A FREE DVD CONTAINING anti-Muslim propaganda recently appeared as an advertising supplement in newspapers here in North Carolina and in other electoral swing states across the country. "Obsession: Radical Islam's War on the West" was filled with scenes of Muslims flying planes into buildings, bombing people, burning American flags and screaming with homicidal rage. Although the video dutifully offered a disclaimer that most Muslims are not fanatics, its horrific images and sinister music conveyed an emotional message about Muslims that was unmistakable. The video appeared in the midst of a presidential campaign in which John McCain has conflated the terms "Islamic" with "terrorism" and "radical extremism." Barack Obama continues to deny allegations that he is a Muslim (as if that were a bad thing). Joe Biden refers to such allegations as a "smear campaign."
Most Americans may be too distracted by the Wall Street crisis and other recent news to pay attention to how Muslims are being portrayed as our nation heads to its historic election. But these messages have not escaped the notice of one of the least-discussed — but potentially most important — group of American voters: Muslim Americans.
There are more Muslims in the United States than many people realize — anywhere from four million to six million, most of whom are U.S. citizens. Michigan has significant numbers of Muslim-American voters. So do Ohio, Virginia, Florida and other swing states where even a small group of voters might determine the results. These citizens vote at roughly the same levels as other Americans.
As someone who studies their voting patterns, my guess is they're now likely to support Sen. Obama.
Muslim Americans weren't always so politically active. Before Sept. 11, 2001, the Muslim American community — largely made up of affluent, well-assimilated, residentially integrated people — was content to enjoy the benefits of living in a pluralistic, democratic society without getting too involved in politics. Who could blame them? Many originated from countries where religion and politics didn't mix very well. Those who did get involved in politics tended to vote on issues of the day, just like other Americans. In 2000, this translated into overwhelming support for George W. Bush, whose social conservative values resonated with Muslim Americans, which ironically put them on the same side as the Christian right.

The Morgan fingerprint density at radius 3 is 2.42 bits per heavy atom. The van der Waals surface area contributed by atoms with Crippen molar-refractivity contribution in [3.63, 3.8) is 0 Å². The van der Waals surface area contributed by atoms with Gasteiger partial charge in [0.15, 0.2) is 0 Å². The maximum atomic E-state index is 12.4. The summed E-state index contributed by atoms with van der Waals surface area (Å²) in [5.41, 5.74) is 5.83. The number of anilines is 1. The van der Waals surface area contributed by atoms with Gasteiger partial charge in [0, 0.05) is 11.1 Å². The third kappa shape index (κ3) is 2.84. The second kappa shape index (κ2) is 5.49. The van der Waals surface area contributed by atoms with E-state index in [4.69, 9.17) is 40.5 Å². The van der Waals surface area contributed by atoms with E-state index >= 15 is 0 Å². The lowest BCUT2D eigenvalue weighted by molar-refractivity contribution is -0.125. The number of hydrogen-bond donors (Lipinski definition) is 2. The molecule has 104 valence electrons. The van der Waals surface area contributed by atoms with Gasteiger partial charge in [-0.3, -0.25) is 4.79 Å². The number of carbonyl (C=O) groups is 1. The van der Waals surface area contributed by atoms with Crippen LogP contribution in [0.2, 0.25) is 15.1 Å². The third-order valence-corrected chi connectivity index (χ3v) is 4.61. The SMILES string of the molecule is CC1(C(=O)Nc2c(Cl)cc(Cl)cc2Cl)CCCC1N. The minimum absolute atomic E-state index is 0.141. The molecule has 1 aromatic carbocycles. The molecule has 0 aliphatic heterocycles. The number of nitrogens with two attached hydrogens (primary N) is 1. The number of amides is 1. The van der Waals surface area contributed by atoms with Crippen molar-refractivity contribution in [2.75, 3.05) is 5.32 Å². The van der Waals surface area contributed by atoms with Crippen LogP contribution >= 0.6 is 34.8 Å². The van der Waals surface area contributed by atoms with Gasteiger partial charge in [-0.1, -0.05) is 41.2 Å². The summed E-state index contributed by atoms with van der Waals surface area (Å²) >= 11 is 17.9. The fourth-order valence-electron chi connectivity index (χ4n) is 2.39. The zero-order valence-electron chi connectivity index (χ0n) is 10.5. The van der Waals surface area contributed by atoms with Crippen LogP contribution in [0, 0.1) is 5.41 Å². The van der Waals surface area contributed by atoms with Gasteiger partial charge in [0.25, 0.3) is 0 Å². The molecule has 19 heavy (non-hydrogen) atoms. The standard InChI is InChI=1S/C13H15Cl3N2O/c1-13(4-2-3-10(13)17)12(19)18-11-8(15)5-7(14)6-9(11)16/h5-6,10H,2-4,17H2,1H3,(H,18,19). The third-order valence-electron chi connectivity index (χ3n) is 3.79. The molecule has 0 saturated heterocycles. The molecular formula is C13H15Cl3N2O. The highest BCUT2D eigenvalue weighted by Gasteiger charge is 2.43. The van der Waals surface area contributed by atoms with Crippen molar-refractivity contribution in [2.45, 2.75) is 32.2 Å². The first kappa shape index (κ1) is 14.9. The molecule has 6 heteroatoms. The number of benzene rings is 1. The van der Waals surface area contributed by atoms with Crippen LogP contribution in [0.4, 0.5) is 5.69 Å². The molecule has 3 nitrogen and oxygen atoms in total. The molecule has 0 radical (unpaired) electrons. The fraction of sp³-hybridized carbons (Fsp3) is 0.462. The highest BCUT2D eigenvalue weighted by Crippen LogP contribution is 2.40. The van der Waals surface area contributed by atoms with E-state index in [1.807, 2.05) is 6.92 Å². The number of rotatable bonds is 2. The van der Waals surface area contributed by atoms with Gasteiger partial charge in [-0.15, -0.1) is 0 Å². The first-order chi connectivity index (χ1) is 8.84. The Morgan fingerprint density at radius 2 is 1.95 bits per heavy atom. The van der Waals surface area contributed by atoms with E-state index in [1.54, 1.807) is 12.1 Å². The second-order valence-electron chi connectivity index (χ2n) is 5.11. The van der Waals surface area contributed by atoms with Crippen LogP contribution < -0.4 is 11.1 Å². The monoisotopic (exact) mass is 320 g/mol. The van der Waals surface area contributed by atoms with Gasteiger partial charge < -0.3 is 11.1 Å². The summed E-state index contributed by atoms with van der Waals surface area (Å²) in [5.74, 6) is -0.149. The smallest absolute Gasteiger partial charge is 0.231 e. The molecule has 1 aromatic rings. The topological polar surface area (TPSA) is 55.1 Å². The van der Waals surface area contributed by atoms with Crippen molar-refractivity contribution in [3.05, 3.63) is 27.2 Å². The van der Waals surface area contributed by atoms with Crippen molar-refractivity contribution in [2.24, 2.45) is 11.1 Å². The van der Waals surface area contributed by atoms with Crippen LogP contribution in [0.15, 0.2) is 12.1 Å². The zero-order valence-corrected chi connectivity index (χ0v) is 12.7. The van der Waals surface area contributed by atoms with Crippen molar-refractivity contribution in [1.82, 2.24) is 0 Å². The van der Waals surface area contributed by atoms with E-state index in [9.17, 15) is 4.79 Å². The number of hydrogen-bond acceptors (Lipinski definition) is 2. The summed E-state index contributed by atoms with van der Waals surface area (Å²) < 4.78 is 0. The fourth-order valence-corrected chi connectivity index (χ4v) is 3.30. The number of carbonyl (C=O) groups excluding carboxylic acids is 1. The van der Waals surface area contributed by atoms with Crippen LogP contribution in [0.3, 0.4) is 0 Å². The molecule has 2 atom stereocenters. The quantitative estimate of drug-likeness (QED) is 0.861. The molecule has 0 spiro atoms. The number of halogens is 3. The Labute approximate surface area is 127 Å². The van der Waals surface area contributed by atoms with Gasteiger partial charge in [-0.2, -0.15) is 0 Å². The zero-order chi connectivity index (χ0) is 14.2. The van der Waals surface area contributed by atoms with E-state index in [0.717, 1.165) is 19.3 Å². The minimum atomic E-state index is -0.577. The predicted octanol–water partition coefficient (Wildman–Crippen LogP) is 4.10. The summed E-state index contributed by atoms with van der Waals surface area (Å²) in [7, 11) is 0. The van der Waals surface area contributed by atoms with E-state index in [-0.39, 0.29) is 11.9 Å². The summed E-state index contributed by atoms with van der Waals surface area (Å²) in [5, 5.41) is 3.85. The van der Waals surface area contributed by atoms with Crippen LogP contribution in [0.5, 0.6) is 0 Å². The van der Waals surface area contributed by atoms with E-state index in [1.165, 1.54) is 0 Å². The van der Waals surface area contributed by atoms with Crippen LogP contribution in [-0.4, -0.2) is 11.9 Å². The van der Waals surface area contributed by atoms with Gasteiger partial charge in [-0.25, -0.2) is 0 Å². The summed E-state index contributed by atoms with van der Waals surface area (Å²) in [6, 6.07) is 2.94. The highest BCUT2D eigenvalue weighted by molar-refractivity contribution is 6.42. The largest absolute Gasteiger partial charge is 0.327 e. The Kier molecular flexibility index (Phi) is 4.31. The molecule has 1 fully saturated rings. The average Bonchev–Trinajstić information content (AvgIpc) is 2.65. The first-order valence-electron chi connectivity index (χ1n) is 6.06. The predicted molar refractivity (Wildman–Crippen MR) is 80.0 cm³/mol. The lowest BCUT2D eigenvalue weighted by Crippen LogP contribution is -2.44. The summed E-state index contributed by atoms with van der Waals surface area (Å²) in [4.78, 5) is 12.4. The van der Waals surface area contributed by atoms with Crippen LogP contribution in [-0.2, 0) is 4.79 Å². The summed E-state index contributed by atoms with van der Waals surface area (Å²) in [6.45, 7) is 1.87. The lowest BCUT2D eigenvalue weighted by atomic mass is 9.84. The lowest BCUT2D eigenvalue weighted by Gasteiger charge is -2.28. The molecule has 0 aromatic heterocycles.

After 9/11 and the ensuing wars in Afghanistan and Iraq, however, Muslim Americans felt increasingly besieged. Many concluded they could no longer sit passively on the sidelines if they wanted to be part of American society. Their participation at the local level in 2004 resulted in nearly half of 100 Muslim American candidates nationwide winning election to positions ranging from a mayor in New Jersey to a state senator in North Carolina.
Ordinarily, this would have indicated growing political integration with the larger society, a familiar story for groups in the United States. But as the recent DVD illustrated, Muslim Americans continue to face fear from other Americans.
Campaign ads that now remind Americans to be concerned about Osama bin Laden, the Taliban and the war in Iraq result too often in Muslims and others with dark skin feeling like they're the ones being watched at airports, even though they are American citizens who obey the law, pay taxes and raise families much like everybody else.
Rather than focusing on the bank bailout and other domestic issues like other Americans, some Muslim Americans still find themselves feverishly denying any ties to al-Qaida and Islamic extremism. Rather than promoting conservative social values like they did in 2000, many are spending their time and money on public advertising campaigns, such as the ones currently running on buses and subways in New York and Seattle that aim to correct popular misconceptions about Muslims.
It's unclear whether those who mailed the "Obsession" DVD so close to the election were seeking to scare people into voting for Sen. McCain. But if that was their intent, one wonders whether they also stopped to consider the impact on millions of Muslim Americans who are already concerned about how their religion is being portrayed. In previous elections, many of them could be counted on to vote for social conservatives. This time around, that seems a lot less likely, including in the states where even a small shift could determine who wins the White House.
Read, an associate professor of sociology and global health at Duke University, is a Carnegie Scholar studying Muslim American political assimilation.